To rephrase, of the millions of bacteria on this earth [ref], it is estimated that less than 1% are harmful [ref] (require Adobe pdf reader). Imagine trying to win the War of the Worlds without the help from our little friends! Media and society as a whole have played up bacteria, painting it as an evil nemesis that must be stomped out with disinfectants, antibacterial everything, and unnecessary vaccination. This has resulted in the emergence of super-bacteria and "super-viruses", no thanks to the improper use of antibiotics and the plethora of antibacterial soaps and products. You only need to read up on the current antibiotic resistance trends growing across the globe, including South Africa, to understand the impact that our pathological fear of bacteria. Developmental biologists have learned that bacterial exposure is absolutely necessary for the development of a healthy immune system, among other things. Humans and dogs have evolved in the presence of bacteria, and insisting on a sterile environment has created more damage than good.
It therefore must follow that many raw diets contain some of these potentially dangerous pathogens. So why do those of us who have long fed a raw diet not see more sick dogs?
The most important facts to remember are:
- most humans are no longer able to tolerate a lot of the natural pathogens which occur in raw meat. We have effectively ruined ourselves by becoming over-used to cooked and processed foods meaning we no longer have the natural defences to these bacteria in our bodies. The mistake often made is that we tend to humanize our pets and forget that they are different to us in so many ways; they have different nutritional requirements, better natural defences and a physiology designed to process raw meats – unlike us. We must follow good hygiene rules to protect ourselves and our families from these naturally occurring bugs - safe handling of food by pet parents begins in the store and continues in the home.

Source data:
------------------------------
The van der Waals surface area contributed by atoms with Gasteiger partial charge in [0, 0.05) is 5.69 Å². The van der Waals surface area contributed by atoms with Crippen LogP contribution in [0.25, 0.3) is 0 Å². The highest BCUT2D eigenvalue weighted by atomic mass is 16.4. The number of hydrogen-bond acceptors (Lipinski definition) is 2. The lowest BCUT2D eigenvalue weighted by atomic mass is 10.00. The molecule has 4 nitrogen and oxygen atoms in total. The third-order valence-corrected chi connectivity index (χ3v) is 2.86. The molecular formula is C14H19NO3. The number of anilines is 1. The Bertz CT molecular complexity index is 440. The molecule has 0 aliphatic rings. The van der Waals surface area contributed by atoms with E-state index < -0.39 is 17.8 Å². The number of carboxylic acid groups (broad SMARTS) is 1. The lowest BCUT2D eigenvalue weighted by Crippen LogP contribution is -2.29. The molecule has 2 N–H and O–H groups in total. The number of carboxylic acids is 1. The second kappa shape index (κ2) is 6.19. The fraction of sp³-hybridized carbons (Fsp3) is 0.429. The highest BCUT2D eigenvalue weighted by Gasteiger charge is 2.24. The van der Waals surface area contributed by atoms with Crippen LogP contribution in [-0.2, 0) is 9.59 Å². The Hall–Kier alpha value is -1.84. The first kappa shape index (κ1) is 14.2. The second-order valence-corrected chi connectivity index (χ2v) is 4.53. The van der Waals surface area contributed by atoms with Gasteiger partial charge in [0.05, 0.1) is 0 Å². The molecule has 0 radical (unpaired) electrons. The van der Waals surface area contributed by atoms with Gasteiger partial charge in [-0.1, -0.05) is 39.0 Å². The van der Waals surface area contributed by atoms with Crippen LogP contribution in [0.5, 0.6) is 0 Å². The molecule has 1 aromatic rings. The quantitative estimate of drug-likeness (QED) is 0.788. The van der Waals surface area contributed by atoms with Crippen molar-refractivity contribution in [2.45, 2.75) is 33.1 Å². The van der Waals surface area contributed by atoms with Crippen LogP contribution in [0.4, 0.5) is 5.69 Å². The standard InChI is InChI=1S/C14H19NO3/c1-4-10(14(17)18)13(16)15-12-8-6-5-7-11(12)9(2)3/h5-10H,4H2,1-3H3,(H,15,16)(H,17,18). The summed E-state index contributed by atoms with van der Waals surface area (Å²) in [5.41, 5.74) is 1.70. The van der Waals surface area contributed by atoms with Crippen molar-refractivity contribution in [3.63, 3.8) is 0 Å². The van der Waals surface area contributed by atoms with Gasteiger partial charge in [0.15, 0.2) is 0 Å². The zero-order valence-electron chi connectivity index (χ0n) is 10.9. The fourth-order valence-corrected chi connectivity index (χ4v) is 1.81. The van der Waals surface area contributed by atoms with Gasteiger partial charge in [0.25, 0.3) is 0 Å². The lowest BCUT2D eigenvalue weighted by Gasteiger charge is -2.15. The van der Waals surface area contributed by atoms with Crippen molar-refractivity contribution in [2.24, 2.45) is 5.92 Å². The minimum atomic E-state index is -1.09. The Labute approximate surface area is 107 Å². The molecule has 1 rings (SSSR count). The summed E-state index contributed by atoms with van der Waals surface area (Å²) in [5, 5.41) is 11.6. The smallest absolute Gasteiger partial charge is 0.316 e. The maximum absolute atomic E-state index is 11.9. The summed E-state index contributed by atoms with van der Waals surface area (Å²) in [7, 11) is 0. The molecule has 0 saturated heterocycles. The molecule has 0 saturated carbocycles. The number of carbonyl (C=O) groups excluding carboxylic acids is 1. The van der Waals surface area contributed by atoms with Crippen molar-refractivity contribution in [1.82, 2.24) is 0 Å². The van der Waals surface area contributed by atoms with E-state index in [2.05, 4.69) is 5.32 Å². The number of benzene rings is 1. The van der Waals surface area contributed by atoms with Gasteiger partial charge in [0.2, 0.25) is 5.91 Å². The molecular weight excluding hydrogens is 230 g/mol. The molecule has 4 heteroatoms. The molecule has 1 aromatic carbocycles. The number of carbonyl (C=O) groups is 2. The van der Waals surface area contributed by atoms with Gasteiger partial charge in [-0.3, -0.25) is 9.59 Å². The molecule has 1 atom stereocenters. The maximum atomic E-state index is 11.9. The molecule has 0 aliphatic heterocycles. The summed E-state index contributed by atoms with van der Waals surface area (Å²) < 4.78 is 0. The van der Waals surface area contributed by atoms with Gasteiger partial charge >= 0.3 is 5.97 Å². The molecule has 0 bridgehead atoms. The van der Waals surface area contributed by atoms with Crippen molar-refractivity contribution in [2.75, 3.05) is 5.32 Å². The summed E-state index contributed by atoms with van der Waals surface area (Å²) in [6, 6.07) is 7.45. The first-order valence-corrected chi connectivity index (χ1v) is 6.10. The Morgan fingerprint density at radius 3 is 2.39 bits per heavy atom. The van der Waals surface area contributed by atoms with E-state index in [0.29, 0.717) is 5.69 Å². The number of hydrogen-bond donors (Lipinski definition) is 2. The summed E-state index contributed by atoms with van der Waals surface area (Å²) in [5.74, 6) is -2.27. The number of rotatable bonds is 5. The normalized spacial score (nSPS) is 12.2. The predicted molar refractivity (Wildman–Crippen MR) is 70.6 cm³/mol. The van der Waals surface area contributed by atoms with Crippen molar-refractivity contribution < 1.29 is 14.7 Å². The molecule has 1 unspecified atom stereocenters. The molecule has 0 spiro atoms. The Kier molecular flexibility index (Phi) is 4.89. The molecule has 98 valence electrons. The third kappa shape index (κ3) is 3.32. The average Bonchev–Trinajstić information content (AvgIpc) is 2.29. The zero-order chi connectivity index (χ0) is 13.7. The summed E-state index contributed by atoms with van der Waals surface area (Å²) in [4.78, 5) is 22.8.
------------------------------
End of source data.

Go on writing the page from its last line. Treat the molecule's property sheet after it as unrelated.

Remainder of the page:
- humans are the only animals to cook their foods. Mother Nature designed our pets to survive perfectly well on uncooked meats, and until the day that our Boston’s' get the fire ready for a braai on a Friday afternoon, we will continue to feed them a raw diet.
- a dog’s digestive tract is capable of digesting iron, with a pH of 1 (compared to between 4 and 5 for humans), and is extremely well developed to deal with any nasty bugs that may be ingested. We’ve all had dogs that have eaten dubious scraps when out on a walk that would probably kill you or I!
- a dog’s saliva contains the enzyme lysozyme, which assists in killing any potentially harmful bacteria. Humans do not have this.
- Veterinarians do not take into account, or sometimes forget, that salmonella occurs naturally in the digestive tracts of many dogs, regardless of their diet. Even so, these dogs do not become sick.
- the intestinal tract of a dog is only about 5% as long as that of a human. This effectively prevents bacteria from having sufficient time to enter the dog’s body. The bacteria are harmlessly excreted usually within a day of having been ingested. The fact that a dog’s poo may contain this bacterium is the reason cited by many pet therapy associations as to why a raw fed dog cannot be a therapy dog, as it is feared that this could led to vulnerable people being exposed to potentially fatal infections. As for dogs shedding bacteria in their faeces: do not eat dog poo and wash your hands after feeding your dogs or cleaning up after them. The fact remains, however, that all dog poo can harbour dangerous bacteria – it has been estimated that a single gram of dog waste can contain 23 million faecal coliform bacteria, which are known to cause cramps, diarrhoea, intestinal illness, and serious kidney disorders in humans. The issues these associations therefore really have is with inconsiderate dog owners not cleaning up after their pets, rather than what that pet is being fed at home ...
So do the above statements mean that a dog cannot catch salmonella? Unfortunately, not. Whilst rare, it is not unheard of for a dog to suffer food poisoning – but in those instances it is usually the case that the dog has an already compromised immune system, is generally unwell, or has eaten something extremely contaminated. Remember, you are sharing your life with an animal that licks its own rear and eats cat poop before licking your face.